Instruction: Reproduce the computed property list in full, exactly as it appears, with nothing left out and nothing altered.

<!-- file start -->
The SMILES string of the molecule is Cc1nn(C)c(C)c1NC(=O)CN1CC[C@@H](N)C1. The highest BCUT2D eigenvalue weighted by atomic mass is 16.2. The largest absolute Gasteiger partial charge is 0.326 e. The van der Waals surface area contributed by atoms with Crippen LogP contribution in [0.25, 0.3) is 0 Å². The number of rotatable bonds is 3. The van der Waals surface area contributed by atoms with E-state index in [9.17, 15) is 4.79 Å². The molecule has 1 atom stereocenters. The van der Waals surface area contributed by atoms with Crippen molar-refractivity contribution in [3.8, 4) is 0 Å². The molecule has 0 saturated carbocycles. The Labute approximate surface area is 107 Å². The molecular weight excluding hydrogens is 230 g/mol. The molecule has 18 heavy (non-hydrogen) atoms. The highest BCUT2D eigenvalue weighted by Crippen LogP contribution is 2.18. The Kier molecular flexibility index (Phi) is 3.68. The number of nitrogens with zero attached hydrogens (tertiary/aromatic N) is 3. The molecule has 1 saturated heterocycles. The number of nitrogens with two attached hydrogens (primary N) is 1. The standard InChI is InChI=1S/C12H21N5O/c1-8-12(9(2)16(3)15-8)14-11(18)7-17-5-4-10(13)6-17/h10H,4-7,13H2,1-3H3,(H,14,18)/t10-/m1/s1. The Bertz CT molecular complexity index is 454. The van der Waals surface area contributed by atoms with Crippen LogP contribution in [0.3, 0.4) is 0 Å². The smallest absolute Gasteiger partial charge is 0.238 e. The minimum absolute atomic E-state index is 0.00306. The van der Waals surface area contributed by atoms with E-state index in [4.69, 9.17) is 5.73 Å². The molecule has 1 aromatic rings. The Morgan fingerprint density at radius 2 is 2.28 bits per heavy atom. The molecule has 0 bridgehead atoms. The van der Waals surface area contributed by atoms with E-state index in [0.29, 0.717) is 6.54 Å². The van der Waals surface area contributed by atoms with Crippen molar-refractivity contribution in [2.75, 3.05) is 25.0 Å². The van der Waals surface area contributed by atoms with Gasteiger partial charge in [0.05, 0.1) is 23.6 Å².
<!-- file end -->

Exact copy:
The SMILES string of the molecule is Cc1nn(C)c(C)c1NC(=O)CN1CC[C@@H](N)C1. The highest BCUT2D eigenvalue weighted by atomic mass is 16.2. The largest absolute Gasteiger partial charge is 0.326 e. The van der Waals surface area contributed by atoms with Crippen LogP contribution in [0.25, 0.3) is 0 Å². The number of rotatable bonds is 3. The van der Waals surface area contributed by atoms with E-state index in [9.17, 15) is 4.79 Å². The molecule has 1 atom stereocenters. The van der Waals surface area contributed by atoms with Crippen molar-refractivity contribution in [3.8, 4) is 0 Å². The molecule has 0 saturated carbocycles. The Labute approximate surface area is 107 Å². The molecular weight excluding hydrogens is 230 g/mol. The molecule has 18 heavy (non-hydrogen) atoms. The highest BCUT2D eigenvalue weighted by Crippen LogP contribution is 2.18. The Kier molecular flexibility index (Phi) is 3.68. The number of nitrogens with zero attached hydrogens (tertiary/aromatic N) is 3. The molecule has 1 saturated heterocycles. The number of nitrogens with two attached hydrogens (primary N) is 1. The standard InChI is InChI=1S/C12H21N5O/c1-8-12(9(2)16(3)15-8)14-11(18)7-17-5-4-10(13)6-17/h10H,4-7,13H2,1-3H3,(H,14,18)/t10-/m1/s1. The Bertz CT molecular complexity index is 454. The van der Waals surface area contributed by atoms with Crippen LogP contribution in [0.3, 0.4) is 0 Å². The smallest absolute Gasteiger partial charge is 0.238 e. The minimum absolute atomic E-state index is 0.00306. The van der Waals surface area contributed by atoms with E-state index in [4.69, 9.17) is 5.73 Å². The molecule has 1 aromatic rings. The Morgan fingerprint density at radius 2 is 2.28 bits per heavy atom. The molecule has 0 bridgehead atoms. The van der Waals surface area contributed by atoms with E-state index in [0.29, 0.717) is 6.54 Å². The van der Waals surface area contributed by atoms with Crippen molar-refractivity contribution in [2.75, 3.05) is 25.0 Å². The van der Waals surface area contributed by atoms with Gasteiger partial charge in [0.05, 0.1) is 23.6 Å².